anorexia nervosa

Topics: Nutrition, Anorexia nervosa, Obesity Pages: 7 (2019 words) Published: October 15, 2013
What is anorexia nervosa

Anorexia nervosa is a complex eating disorder with three key features: refusal to maintain a healthy body weight
an intense fear of gaining weight
a distorted body image

Types of anorexia nervosa
There are two types of anorexia. In the restricting type of anorexia, weight loss is achieved by restricting calories (following drastic diets, fasting, and exercising to excess). In the purging type of anorexia, weight loss is achieved by vomiting or using laxatives and diuretics.

Anorexia is not about weight or food
Believe it or not, anorexia isn’t really about food and weight—at least not at its core. Eating disorders are much more complicated than that. The food and weight-related issues are symptoms of something deeper: things like depression, loneliness, insecurity, pressure to be perfect, or feeling out of control. Things that no amount of dieting or weight loss can cure.

The difference between dieting and anorexia
Healthy Dieting
Anorexia
Healthy dieting is an attempt to control weight.
Anorexia is an attempt to control your life and emotions.
Your self-esteem is based on more than just weight and body image. Your self-esteem is based entirely on how much you weigh and how thin you are. You view weight loss as a way to improve your health and appearance. You view weight loss as a way to achieve happiness.

Your goal is to lose weight in a healthy way.
Becoming thin is all that matters; health is not a concern.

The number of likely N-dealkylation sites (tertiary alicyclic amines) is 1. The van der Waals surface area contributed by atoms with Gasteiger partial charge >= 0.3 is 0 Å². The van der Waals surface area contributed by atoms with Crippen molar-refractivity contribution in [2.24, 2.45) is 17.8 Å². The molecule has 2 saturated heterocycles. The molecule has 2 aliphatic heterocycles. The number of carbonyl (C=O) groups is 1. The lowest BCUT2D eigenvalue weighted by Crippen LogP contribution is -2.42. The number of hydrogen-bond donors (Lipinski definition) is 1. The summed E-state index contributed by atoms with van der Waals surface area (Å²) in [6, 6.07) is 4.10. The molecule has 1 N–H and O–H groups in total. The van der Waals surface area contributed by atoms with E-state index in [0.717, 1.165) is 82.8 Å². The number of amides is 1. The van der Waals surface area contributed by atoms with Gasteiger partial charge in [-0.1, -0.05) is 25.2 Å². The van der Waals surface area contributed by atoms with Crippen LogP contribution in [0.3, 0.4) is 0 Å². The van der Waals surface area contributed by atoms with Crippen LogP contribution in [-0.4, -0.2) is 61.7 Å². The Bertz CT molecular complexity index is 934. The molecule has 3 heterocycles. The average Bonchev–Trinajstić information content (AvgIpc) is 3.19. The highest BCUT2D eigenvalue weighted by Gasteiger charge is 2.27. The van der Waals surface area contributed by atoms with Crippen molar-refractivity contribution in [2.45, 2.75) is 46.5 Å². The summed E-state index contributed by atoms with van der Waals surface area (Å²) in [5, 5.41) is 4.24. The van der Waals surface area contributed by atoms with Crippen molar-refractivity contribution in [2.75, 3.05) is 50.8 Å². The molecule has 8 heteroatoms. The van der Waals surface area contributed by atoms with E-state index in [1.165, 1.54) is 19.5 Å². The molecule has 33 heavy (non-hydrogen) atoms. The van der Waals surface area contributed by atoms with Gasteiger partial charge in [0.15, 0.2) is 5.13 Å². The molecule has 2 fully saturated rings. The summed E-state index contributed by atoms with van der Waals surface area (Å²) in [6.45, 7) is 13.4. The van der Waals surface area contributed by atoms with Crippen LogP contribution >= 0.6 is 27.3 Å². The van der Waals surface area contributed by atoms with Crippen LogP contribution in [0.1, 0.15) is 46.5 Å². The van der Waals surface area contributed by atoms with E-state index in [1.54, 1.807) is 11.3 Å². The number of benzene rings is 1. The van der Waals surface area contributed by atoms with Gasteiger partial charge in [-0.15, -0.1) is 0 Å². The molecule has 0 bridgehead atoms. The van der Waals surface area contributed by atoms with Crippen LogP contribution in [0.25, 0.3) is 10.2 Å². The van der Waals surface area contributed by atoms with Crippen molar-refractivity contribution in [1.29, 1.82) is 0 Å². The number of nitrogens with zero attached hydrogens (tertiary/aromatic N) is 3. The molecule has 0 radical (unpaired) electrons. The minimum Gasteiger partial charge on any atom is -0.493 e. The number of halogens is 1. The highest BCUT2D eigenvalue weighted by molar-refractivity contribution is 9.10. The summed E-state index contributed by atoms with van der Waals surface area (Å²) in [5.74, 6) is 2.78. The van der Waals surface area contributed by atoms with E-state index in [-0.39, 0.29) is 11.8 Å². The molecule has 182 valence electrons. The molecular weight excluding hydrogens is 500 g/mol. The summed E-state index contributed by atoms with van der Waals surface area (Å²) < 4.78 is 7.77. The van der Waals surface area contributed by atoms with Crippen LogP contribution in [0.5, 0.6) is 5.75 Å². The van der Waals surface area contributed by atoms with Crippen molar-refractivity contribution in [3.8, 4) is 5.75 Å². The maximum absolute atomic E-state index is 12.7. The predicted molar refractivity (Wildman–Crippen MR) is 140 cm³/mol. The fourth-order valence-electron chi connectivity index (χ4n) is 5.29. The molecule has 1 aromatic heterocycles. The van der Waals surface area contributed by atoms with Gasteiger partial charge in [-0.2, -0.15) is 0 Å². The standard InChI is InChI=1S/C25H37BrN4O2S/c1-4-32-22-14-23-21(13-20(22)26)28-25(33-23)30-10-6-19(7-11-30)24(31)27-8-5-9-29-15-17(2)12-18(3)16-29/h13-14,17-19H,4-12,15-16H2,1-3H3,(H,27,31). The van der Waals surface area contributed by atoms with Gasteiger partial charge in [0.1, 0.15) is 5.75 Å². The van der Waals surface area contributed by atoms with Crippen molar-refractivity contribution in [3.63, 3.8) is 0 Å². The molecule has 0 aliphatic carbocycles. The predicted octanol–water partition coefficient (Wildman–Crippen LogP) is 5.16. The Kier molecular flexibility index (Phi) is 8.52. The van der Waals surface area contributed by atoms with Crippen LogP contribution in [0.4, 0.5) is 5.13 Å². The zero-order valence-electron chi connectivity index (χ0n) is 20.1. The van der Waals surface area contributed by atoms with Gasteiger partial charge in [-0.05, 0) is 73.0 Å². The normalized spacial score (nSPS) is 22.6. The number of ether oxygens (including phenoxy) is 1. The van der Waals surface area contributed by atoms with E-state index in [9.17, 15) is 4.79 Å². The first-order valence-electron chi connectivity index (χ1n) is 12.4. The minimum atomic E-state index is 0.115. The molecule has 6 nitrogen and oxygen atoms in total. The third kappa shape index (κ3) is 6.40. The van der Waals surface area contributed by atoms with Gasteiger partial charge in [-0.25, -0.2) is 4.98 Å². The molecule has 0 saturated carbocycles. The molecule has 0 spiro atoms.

Anorexic food behavior signs and symptoms
Dieting despite being thin – Following a severely restricted diet. Eating only certain low-calorie foods. Banning “bad” foods such as carbohydrates and fats. Obsession with calories, fat grams, and nutrition – Reading food labels, measuring and weighing portions, keeping a food diary, reading diet books. Pretending to eat or lying about eating – Hiding, playing with, or throwing away food to avoid eating. Making excuses to get out of meals (“I had a huge lunch” or “My stomach isn’t feeling good.”). Preoccupation with food – Constantly thinking about food. Cooking for others, collecting recipes, reading food magazines, or making meal plans while eating very little. Strange or secretive food rituals – Refusing to eat around others or in public places. Eating in rigid, ritualistic ways (e.g. cutting food “just so”, chewing food and spitting it out, using a specific plate).

Anorexic appearance and body image signs and symptoms
Dramatic weight loss – Rapid, drastic weight loss with no medical cause. Feeling fat, despite being underweight – You may feel overweight in general or just “too fat” in certain places such as the stomach, hips, or thighs. Fixation on body image – Obsessed with weight, body shape, or clothing size. Frequent weigh-ins and concern over tiny fluctuations in weight. Harshly critical of appearance – Spending a lot of time in front of the mirror checking for flaws. There’s always something to criticize. You’re never thin enough. Denial that you’re too thin – You may deny that your low body weight is a problem, while trying to conceal it (drinking a lot of water before being weighed, wearing baggy or oversized clothes). Purging signs and symptoms

Using diet pills, laxatives, or diuretics – Abusing water pills, herbal appetite suppressants, prescription stimulants, ipecac syrup, and other drugs for weight loss. Throwing up after eating – Frequently disappearing after meals or going to the bathroom. May run the water to disguise sounds of vomiting or reappear smelling like mouthwash or mints. Compulsive exercising – Following a punishing exercise regimen aimed at burning calories. Exercising through injuries, illness, and bad weather. Working out extra hard after bingeing or eating something “bad.”

 Although our culture’s idealization of thinness plays a powerful role, there are many other contributing factors, including your family environment, emotional difficulties, low self-esteem, and traumatic...
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